After the Charlottesville incident, people looked to President Trump to say something about it. Many analysts say he failed a moral test by mentioning that there was horrible behavior, “on many sides.” Supporters were quick to point out that Antifa has a track record of unprovoked violence against those they disagree with.
After the initial negative reaction to the “many sides” comment, the White House released a softened statement on Monday. However, in a press conference the very next day, Trump reverted to the original sentiment and doubled down on it. He pointed out that there were many good people in the “Unite the Right” crowd, who were merely protesting what they saw as a wrongful removal of an historical statue.
Here, I’d like to take President Trump at his word, and give a reasonable person’s look at what that good person might have seen in Charlottesville.
Imagine you’re a good person in Charlottesville. One of those “good people” in the torchlight march. You’re not a bigot, you’re not a Nazi, you don’t hate blacks or jews, you’re just a conservative man that happens to be white with a respect for history that makes you righteously angry that the Robert E. Lee statue is being removed. You feel that, regardless of what Lee stood for, his life left an impact on history that is more than worthy of being commemorated by the statue. You feel that those who want to remove the statue are trying to erase history. You may even be OK with the idea of the statue being moved to a different location, perhaps a museum, but you don’t want to see it simply torn down. So you decide to go to this march. You’ve got your tiki torch and you’re happy to see that there’s a sizable group of several dozen or even a couple hundred other people.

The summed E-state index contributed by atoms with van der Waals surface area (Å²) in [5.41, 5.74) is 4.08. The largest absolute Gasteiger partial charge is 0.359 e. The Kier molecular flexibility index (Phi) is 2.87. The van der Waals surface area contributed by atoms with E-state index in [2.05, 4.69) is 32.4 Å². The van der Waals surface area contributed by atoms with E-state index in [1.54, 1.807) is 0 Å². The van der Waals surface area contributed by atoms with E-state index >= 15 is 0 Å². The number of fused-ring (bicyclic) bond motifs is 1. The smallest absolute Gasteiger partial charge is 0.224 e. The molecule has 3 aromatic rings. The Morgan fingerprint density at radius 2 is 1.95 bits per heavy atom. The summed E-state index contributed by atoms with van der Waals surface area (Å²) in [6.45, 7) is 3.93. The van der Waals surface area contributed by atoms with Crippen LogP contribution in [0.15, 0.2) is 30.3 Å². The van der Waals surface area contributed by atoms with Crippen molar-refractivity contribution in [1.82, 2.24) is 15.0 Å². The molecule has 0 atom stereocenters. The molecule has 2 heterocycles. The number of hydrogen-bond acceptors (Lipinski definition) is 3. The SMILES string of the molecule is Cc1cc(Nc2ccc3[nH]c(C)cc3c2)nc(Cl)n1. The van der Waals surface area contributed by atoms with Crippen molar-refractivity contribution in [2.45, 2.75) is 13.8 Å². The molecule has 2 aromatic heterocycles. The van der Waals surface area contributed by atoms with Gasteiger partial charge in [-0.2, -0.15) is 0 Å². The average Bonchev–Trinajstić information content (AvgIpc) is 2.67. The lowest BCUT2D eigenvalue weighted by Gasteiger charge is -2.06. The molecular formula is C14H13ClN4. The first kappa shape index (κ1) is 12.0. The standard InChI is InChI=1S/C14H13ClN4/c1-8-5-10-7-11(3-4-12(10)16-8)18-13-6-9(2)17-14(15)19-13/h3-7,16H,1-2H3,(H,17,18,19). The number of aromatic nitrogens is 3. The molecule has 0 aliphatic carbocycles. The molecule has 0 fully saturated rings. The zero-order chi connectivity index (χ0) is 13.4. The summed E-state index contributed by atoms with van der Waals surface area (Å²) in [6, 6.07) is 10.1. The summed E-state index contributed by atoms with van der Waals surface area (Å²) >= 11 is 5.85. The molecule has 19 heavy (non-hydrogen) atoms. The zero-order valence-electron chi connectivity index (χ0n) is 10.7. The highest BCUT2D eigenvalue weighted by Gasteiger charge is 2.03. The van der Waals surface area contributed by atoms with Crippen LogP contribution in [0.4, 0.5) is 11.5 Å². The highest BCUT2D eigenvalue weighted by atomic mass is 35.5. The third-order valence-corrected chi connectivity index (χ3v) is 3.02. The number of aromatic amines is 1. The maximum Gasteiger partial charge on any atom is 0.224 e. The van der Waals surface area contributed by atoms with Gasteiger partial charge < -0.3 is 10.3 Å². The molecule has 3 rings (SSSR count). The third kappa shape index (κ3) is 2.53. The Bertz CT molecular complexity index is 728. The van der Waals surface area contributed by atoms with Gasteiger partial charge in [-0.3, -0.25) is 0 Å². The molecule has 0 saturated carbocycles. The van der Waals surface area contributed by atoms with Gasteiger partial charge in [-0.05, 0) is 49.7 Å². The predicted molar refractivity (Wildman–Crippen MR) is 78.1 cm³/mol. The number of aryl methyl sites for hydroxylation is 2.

Milling about, you notice that there are a couple people with Confederate battle flags, the stars and bars. Maybe you recognize it as an homage to Southern heritage rather than as a hate symbol, but you are also aware that some people aren’t too keen on the flag itself. If you’re the type of person to get outraged about a Robert E. Lee statue being removed, you probably don’t care that some liberal snowflakes think it’s a racist flag. Fuck those SJWs, amirite?
Then you see someone in a shirt that has the fourteen words on it, or a KKK logo. At this point, do you start to question the march you’ve joined for good reasons? You might even see someone with a Nazi flag. Are you worried about the lot that you’ve thrown in with, or do you think, well, we disagree on some things, but we’re united by a genuine respect for a historical figure and the statue dedicated to his memory?
The march begins. Your interest in preserving the statue are purely historical, so a few of the chants confuse you. “You will not replace us!” for example, seems unrelated to the cause that you’ve come to champion. “Blood and soil,” doesn’t make sense either, but you remember that it was a chant favored by Nazis. By the time you hear, “Jews will not replace us!” you’re past the point of surprise. Still, you’re one of the good people, right? Because even though you’re marching, demonstrating, and even chanting with white supremacists and neo-Nazis, you’re not actually one of them.
At what point during this do you go from being a legitimately concerned citizen who sincerely and non-racistly wanted to preserve history, to being a white supremacist, determined to fight for the establishment of an ethno-state?
It seems to me that the “good people” did a piss poor job of making their cause the main reason for organizing when they effectively let the hate groups take over with their displays and their chants. Think about who you march with.